The upper and lower body portions 112, 120 can be formed separately and coupled together, or the entire main body 110 can be a single piece integrated device. In addition, while the upper and lower body portions 112, 120 are shown being substantially equal in size and shape, other suitable embodiments can be provided. For instance, the upper body 112 can be smaller and differently shaped than the lower body 120. In addition, both the upper and lower bodies 112, 120 need not be circular or dome-shaped but can have a different shape (such as rectangular or square), with an outer circular ring (either internal or external to the main body) for the blades. As best shown in
The blades 130 include two or more upper blades 132 and two or more lower blades 134. All of the blades 130 are positioned between the upper cavity 112 and the lower cavity 120. In one embodiment the upper blades 132 can be lift blades, and the lower blades 134 can be counter-rotation (or anti-torque) airfoil blades. Referring to
As best shown in
The length, width and thickness of the blades are contingent upon the size of the craft's main body. In one embodiment, the two main lift blades 132 and the two counter rotation blades 134 are sufficient to provide lift, though more or fewer blades can be provided, and can have be 2-5 feet in chord width and 12-16 feet in blade length. In general, the blade length and chord width will be contingent on the size and weight of the craft.
As best shown in
In addition, the connective shaft 211 can have a variety of functions and capabilities. In a manned version of the craft, this shaft 211 can be used for pilot and passenger ingress and egress from the craft through the bottom 120 area. The shaft 211 can incorporate a ladder or stairs enabling the pilot and passengers to move been the upper and lower domes 112, 120.
An upper ring mount 218 is provided at the top end of the shaft 211 to mount the shaft 211 to the upper body 112, and a lower ring mount 220 is provided at the bottom end of the shaft 211 to mount the shaft 218 to the bottom body 120. The ring mount 218 is a flat circular plate or member with a center opening that receives the shaft 211. The ring mount 218 is fixedly coupled to the respective bottom and top surfaces 122 of the bodies 112, 120. Accordingly, the ring mount 218 remains stationary with respect to the bodies 112, 120 as the shaft 211 rotates therein. The ring mount 218 supports the shaft 211 and the connection of the shaft 211 to the respective body 112, 120. The shaft 211 is an elongated tube with a hollow center and the open top end is received in an opening of the bottom connector plate 122 of the upper body 112, and the open bottom end is received in an opening of the top connector plate 122 of the lower body 120. In that manner, material (e.g., electrical wires) can be passed via the center shaft 211 between the lower body 120 and the top body 112.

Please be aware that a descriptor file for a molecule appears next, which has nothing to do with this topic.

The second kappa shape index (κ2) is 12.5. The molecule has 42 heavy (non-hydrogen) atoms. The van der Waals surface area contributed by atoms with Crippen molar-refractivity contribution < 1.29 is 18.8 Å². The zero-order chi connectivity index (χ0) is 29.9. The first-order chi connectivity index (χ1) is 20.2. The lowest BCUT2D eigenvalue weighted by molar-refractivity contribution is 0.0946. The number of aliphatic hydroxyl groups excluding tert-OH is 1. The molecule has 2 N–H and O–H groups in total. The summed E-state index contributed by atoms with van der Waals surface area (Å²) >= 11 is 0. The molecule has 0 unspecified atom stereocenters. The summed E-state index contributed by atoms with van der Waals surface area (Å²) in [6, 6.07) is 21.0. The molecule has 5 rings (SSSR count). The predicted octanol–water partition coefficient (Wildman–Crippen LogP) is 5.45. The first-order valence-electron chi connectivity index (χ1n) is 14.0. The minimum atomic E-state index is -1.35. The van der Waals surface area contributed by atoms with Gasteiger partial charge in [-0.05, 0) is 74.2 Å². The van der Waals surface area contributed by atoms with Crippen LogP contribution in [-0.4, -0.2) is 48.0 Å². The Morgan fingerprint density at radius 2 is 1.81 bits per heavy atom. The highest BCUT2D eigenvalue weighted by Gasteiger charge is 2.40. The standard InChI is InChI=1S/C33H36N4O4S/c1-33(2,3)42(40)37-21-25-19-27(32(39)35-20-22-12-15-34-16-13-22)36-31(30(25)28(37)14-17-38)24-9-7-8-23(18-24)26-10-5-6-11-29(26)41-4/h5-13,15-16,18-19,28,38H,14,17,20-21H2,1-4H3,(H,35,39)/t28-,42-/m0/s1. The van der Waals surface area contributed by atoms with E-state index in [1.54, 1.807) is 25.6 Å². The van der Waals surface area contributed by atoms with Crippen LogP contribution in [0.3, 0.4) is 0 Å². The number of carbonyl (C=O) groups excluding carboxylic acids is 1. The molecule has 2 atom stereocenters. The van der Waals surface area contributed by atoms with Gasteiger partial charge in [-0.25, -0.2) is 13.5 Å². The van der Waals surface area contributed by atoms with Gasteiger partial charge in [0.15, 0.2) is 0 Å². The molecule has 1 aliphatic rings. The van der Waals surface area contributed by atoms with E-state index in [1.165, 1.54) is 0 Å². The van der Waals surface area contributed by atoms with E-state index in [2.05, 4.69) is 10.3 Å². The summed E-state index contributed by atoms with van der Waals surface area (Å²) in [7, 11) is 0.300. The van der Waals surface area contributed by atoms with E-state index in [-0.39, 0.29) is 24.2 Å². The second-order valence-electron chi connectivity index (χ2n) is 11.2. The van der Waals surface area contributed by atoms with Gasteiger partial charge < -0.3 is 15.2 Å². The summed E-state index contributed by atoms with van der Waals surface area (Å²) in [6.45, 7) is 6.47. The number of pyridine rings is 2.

A blade mount 216 is positioned about the shaft 211 inside of the ring mount 218, 220 (i.e., so that the ring mounts 218, 220 are respectively between the plates 117, 123 and the blade mounts 216). The blade mount 216 is situated about the shaft 211 and has a circular central portion 217 and outward extending arms 214. The central portion 217 is a flat circular plate or member with a center opening that rotatably receives the shaft 211. Thus, the blade mount 216 is rotatably mounted to the shaft 211 so that the blade mount 216 can rotate with respect to the shaft 211 and the upper and lower bodies 112, 120. The arms 214 are elongated flat plates or members that are integral with and extend outward from the central portion 217. As shown, two arms 214 can be provide opposite each other. However, any number of arms 214 can be utilized and provided at the outer periphery of the center portion 217.
A bearing 252 is provided at the inner-facing surface of the center portion 217 of the blade mount 216. The bearing 252 can be a gear with a bearing press fit onto it, and is rotatably engaged with the shaft 211. An upper bearing 252 is provided at the lower surface (in the embodiment of
The motor mount 219 is mounted to the center shaft 211 and positioned inside of the bearing 252 (i.e., so that the bearing 252 is between the motor mount 219 and the blade mount 216). The motor mount 219 is a flat plate or member and extends perpendicularly outward from the center shaft 211 to form a support platform. Thus, the drive assembly 210 includes an upper support platform or motor mount 219 that is positioned below the upper bearing 252 and the upper blade mount 216 (in the embodiment of